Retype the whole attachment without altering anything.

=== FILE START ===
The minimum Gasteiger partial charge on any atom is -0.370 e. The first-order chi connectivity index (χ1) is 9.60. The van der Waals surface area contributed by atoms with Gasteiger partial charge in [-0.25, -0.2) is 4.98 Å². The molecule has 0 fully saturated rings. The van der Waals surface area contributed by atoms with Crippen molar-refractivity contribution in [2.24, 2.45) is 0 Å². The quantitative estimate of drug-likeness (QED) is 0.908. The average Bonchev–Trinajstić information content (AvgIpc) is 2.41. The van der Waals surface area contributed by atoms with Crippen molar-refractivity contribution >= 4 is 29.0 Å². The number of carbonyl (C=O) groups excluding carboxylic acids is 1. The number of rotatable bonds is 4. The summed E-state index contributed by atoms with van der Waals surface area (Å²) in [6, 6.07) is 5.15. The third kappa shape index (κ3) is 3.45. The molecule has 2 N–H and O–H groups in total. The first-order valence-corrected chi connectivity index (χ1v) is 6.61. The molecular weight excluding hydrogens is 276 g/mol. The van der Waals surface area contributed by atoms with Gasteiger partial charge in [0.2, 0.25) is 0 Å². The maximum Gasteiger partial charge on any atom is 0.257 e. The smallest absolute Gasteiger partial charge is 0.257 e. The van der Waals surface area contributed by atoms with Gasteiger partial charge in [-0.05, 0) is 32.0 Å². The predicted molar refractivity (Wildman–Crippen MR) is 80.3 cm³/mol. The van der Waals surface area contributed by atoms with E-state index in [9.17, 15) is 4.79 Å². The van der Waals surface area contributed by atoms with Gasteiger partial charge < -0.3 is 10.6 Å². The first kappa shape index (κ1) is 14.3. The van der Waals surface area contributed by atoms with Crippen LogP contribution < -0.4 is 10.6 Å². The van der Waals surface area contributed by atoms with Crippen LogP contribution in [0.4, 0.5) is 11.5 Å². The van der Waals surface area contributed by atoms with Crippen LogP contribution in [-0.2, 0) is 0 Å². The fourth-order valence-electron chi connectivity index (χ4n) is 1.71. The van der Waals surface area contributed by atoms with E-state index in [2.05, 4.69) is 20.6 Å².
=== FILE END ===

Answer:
The minimum Gasteiger partial charge on any atom is -0.370 e. The first-order chi connectivity index (χ1) is 9.60. The van der Waals surface area contributed by atoms with Gasteiger partial charge in [-0.25, -0.2) is 4.98 Å². The molecule has 0 fully saturated rings. The van der Waals surface area contributed by atoms with Crippen molar-refractivity contribution in [2.24, 2.45) is 0 Å². The quantitative estimate of drug-likeness (QED) is 0.908. The average Bonchev–Trinajstić information content (AvgIpc) is 2.41. The van der Waals surface area contributed by atoms with Crippen molar-refractivity contribution >= 4 is 29.0 Å². The number of carbonyl (C=O) groups excluding carboxylic acids is 1. The number of rotatable bonds is 4. The summed E-state index contributed by atoms with van der Waals surface area (Å²) in [6, 6.07) is 5.15. The third kappa shape index (κ3) is 3.45. The molecule has 2 N–H and O–H groups in total. The first-order valence-corrected chi connectivity index (χ1v) is 6.61. The molecular weight excluding hydrogens is 276 g/mol. The van der Waals surface area contributed by atoms with Gasteiger partial charge in [0.2, 0.25) is 0 Å². The maximum Gasteiger partial charge on any atom is 0.257 e. The smallest absolute Gasteiger partial charge is 0.257 e. The van der Waals surface area contributed by atoms with Gasteiger partial charge in [-0.05, 0) is 32.0 Å². The predicted molar refractivity (Wildman–Crippen MR) is 80.3 cm³/mol. The van der Waals surface area contributed by atoms with E-state index in [9.17, 15) is 4.79 Å². The van der Waals surface area contributed by atoms with Gasteiger partial charge < -0.3 is 10.6 Å². The first kappa shape index (κ1) is 14.3. The van der Waals surface area contributed by atoms with Crippen LogP contribution < -0.4 is 10.6 Å². The van der Waals surface area contributed by atoms with Crippen LogP contribution in [0.4, 0.5) is 11.5 Å². The van der Waals surface area contributed by atoms with Crippen LogP contribution in [-0.2, 0) is 0 Å². The fourth-order valence-electron chi connectivity index (χ4n) is 1.71. The van der Waals surface area contributed by atoms with E-state index in [2.05, 4.69) is 20.6 Å².